Rights groups urge Atty. Gen. Jerry Brown to comply with prison reduction order
A statewide coalition of human rights groups today urged Atty. Gen. Jerry Brown to devise a plan to comply with a federal court order to reduce the California prison population by 44,000 rather than delay the inevitable by appealing it.
Activists who support sentencing reform and broader rehabilitative efforts delivered letters to Brown's offices in Los Angeles, Sacramento and Oakland saying that the California Assembly has shown itself unable "to put reason over politics" to craft a plan to ease overcrowding so severe that the courts have said it violates inmates' constitutional rights.
"California's correctional system is in a tailspin that threatens public safety and raises the risk of fiscal disaster," the activists warned, noting corrections costs have increased fivefold in 15 years.
The Aug. 4 order by a three-judge federal court "is supported by extensive expert testimony" and appealing it will delay the adoption of more effective and less expensive ways to improve public safety, said Carol Strickman, staff attorney with Legal Services for Prisoners with Children.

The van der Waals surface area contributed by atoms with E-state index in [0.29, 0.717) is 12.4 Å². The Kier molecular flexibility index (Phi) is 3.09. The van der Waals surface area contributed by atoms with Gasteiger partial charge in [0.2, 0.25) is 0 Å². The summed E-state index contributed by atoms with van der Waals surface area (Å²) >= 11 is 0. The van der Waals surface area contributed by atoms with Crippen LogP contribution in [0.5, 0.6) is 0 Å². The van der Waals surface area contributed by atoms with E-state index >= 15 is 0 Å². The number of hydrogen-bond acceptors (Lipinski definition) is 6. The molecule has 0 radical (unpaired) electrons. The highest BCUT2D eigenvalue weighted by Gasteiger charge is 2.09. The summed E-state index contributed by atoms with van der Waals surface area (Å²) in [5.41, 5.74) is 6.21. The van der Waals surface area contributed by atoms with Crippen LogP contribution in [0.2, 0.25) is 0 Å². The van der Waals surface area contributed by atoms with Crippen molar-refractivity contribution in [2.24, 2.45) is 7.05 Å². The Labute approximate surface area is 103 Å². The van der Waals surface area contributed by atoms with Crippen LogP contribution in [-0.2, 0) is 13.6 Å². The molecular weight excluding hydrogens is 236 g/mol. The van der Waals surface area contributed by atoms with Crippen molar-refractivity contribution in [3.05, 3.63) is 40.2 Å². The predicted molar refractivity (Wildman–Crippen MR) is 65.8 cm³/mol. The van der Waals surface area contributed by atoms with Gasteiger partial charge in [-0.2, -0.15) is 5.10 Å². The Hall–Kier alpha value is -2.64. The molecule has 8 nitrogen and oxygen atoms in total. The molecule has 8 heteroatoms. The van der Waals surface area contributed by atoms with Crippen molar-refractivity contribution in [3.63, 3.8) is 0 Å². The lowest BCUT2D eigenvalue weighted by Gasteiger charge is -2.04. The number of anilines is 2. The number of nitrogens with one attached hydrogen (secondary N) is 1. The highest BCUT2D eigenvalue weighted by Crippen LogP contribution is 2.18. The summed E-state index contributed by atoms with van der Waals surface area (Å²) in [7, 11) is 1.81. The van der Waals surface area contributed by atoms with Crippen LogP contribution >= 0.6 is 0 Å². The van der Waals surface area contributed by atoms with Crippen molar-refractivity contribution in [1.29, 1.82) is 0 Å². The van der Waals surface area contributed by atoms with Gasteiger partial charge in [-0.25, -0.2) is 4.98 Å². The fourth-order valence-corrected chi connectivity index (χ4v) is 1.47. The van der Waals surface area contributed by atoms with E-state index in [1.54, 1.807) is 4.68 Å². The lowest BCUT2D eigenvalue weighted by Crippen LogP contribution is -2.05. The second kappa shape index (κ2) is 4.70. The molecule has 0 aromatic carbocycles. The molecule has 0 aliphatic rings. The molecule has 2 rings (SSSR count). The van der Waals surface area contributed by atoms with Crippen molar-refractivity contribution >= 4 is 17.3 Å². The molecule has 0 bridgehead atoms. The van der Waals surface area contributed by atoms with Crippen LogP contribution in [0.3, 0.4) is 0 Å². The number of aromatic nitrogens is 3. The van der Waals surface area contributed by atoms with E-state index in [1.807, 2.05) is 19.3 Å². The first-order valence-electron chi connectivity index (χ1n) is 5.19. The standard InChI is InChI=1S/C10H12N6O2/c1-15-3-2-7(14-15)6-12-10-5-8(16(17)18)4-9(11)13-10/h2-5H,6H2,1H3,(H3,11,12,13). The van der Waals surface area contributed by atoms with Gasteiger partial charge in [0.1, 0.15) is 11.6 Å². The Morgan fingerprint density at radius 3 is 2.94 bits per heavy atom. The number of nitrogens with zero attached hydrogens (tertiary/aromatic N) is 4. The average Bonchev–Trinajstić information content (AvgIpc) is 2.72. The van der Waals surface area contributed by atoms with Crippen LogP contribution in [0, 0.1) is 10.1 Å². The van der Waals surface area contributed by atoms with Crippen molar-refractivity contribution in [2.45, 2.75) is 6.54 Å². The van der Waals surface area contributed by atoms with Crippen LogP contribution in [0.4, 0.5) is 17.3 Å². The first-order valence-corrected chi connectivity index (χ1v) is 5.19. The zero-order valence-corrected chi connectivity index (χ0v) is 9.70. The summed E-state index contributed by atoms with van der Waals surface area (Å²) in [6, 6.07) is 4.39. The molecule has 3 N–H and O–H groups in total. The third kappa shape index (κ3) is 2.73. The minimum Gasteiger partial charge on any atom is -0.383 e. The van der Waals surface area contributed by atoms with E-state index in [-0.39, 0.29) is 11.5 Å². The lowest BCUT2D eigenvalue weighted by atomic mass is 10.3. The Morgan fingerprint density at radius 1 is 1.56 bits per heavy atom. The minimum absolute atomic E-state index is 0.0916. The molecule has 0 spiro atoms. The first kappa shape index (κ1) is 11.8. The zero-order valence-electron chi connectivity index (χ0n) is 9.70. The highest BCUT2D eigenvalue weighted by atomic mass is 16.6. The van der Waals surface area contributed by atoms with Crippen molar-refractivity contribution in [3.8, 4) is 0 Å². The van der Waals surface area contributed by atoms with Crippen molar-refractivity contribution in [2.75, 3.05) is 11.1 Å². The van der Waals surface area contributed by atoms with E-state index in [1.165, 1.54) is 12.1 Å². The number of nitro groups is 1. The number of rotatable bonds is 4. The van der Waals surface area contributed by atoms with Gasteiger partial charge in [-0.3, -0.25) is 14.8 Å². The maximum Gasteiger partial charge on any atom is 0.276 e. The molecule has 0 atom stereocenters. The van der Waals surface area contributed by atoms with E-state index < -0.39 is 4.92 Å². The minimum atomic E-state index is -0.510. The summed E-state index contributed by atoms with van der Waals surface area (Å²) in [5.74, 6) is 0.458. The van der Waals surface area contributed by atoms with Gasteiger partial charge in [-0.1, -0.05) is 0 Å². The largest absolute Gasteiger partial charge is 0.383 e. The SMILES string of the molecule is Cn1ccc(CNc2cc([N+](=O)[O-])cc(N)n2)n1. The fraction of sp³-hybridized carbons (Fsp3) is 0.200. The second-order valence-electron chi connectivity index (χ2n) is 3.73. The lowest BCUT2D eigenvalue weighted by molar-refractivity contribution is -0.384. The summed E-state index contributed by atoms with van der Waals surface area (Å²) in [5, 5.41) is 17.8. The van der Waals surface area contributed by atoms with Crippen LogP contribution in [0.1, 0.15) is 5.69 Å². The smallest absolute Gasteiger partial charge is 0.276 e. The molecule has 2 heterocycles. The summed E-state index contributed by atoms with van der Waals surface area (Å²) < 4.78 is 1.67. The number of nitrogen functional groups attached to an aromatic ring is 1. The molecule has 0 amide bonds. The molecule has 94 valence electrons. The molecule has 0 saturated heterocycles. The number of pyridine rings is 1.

Californians United for a Responsible Budget pointed to a National Council on Crime and Delinquency study that found early release programs such as the ones proposed in the Assembly but mired in political wrangling don't jeopardize public safety.
State lawmakers are due to vote next week on a prison population reduction plan but minus sentencing reform measures that analysts say are essential to cost-cutting and sustainable reduction of the 170,000-plus inmates in state custody.
Brown said after the court order was issued that he would appeal it. He has until Sept. 3 to file notice that he will do so.
-- Carol J. Williams
Photo: California Atty. Gen. Jerry Brown in March. Credit: Irfan Khan / Los Angeles Times